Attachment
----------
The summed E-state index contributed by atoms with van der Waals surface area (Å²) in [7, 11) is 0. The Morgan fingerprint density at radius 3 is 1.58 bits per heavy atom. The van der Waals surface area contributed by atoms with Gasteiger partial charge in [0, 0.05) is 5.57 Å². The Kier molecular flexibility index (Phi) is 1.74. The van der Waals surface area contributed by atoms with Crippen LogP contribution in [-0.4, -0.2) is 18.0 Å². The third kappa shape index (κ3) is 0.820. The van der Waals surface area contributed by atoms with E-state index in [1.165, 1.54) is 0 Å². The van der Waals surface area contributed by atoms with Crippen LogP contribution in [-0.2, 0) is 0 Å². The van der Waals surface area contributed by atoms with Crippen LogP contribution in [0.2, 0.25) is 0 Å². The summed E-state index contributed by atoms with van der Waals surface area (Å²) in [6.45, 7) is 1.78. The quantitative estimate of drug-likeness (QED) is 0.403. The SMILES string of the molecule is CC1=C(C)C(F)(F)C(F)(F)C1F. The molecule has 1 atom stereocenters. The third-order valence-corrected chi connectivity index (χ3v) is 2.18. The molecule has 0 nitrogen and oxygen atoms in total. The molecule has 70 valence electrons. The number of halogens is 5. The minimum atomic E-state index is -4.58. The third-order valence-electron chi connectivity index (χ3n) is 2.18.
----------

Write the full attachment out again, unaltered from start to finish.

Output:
The summed E-state index contributed by atoms with van der Waals surface area (Å²) in [7, 11) is 0. The Morgan fingerprint density at radius 3 is 1.58 bits per heavy atom. The van der Waals surface area contributed by atoms with Gasteiger partial charge in [0, 0.05) is 5.57 Å². The Kier molecular flexibility index (Phi) is 1.74. The van der Waals surface area contributed by atoms with Crippen LogP contribution in [-0.4, -0.2) is 18.0 Å². The third kappa shape index (κ3) is 0.820. The van der Waals surface area contributed by atoms with E-state index in [1.165, 1.54) is 0 Å². The van der Waals surface area contributed by atoms with Crippen LogP contribution in [-0.2, 0) is 0 Å². The van der Waals surface area contributed by atoms with Crippen LogP contribution in [0.2, 0.25) is 0 Å². The summed E-state index contributed by atoms with van der Waals surface area (Å²) in [6.45, 7) is 1.78. The quantitative estimate of drug-likeness (QED) is 0.403. The SMILES string of the molecule is CC1=C(C)C(F)(F)C(F)(F)C1F. The molecule has 1 atom stereocenters. The third-order valence-corrected chi connectivity index (χ3v) is 2.18. The molecule has 0 nitrogen and oxygen atoms in total. The molecule has 70 valence electrons. The number of halogens is 5. The minimum atomic E-state index is -4.58. The third-order valence-electron chi connectivity index (χ3n) is 2.18.